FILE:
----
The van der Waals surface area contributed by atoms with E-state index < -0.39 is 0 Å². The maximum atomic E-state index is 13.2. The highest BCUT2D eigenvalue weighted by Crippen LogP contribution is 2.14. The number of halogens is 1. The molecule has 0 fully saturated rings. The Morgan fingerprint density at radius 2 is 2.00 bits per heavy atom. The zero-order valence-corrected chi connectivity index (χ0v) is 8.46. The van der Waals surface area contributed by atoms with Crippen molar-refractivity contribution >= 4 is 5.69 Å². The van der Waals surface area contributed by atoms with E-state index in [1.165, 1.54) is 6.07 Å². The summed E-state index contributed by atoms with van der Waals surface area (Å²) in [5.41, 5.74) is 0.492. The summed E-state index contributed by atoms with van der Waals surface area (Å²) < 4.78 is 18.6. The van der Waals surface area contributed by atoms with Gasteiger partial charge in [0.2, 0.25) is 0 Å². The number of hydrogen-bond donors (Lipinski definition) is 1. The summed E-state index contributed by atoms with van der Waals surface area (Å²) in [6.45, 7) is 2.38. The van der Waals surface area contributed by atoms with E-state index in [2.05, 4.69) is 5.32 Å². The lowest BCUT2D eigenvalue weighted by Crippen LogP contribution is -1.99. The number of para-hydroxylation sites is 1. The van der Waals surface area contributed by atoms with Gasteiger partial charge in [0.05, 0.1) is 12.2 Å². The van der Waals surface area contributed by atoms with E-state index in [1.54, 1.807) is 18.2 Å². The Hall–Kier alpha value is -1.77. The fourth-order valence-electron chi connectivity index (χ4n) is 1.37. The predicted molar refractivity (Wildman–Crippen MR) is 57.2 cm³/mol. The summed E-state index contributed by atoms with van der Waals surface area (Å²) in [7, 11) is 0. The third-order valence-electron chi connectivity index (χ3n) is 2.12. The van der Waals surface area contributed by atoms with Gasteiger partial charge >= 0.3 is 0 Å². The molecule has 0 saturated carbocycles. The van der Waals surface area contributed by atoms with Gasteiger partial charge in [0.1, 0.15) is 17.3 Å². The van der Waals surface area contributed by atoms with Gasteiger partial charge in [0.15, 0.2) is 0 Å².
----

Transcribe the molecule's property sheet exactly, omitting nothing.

The van der Waals surface area contributed by atoms with E-state index < -0.39 is 0 Å². The maximum atomic E-state index is 13.2. The highest BCUT2D eigenvalue weighted by Crippen LogP contribution is 2.14. The number of halogens is 1. The molecule has 0 fully saturated rings. The Morgan fingerprint density at radius 2 is 2.00 bits per heavy atom. The zero-order valence-corrected chi connectivity index (χ0v) is 8.46. The van der Waals surface area contributed by atoms with Crippen molar-refractivity contribution >= 4 is 5.69 Å². The van der Waals surface area contributed by atoms with E-state index in [1.165, 1.54) is 6.07 Å². The summed E-state index contributed by atoms with van der Waals surface area (Å²) in [5.41, 5.74) is 0.492. The summed E-state index contributed by atoms with van der Waals surface area (Å²) < 4.78 is 18.6. The van der Waals surface area contributed by atoms with Gasteiger partial charge in [0.2, 0.25) is 0 Å². The number of hydrogen-bond donors (Lipinski definition) is 1. The summed E-state index contributed by atoms with van der Waals surface area (Å²) in [6.45, 7) is 2.38. The van der Waals surface area contributed by atoms with E-state index in [2.05, 4.69) is 5.32 Å². The lowest BCUT2D eigenvalue weighted by Crippen LogP contribution is -1.99. The number of para-hydroxylation sites is 1. The van der Waals surface area contributed by atoms with Gasteiger partial charge in [0.05, 0.1) is 12.2 Å². The van der Waals surface area contributed by atoms with E-state index in [1.54, 1.807) is 18.2 Å². The Hall–Kier alpha value is -1.77. The fourth-order valence-electron chi connectivity index (χ4n) is 1.37. The predicted molar refractivity (Wildman–Crippen MR) is 57.2 cm³/mol. The summed E-state index contributed by atoms with van der Waals surface area (Å²) in [7, 11) is 0. The third-order valence-electron chi connectivity index (χ3n) is 2.12. The van der Waals surface area contributed by atoms with Gasteiger partial charge >= 0.3 is 0 Å². The molecule has 0 saturated carbocycles. The van der Waals surface area contributed by atoms with Gasteiger partial charge in [0.1, 0.15) is 17.3 Å². The van der Waals surface area contributed by atoms with Gasteiger partial charge in [0.15, 0.2) is 0 Å².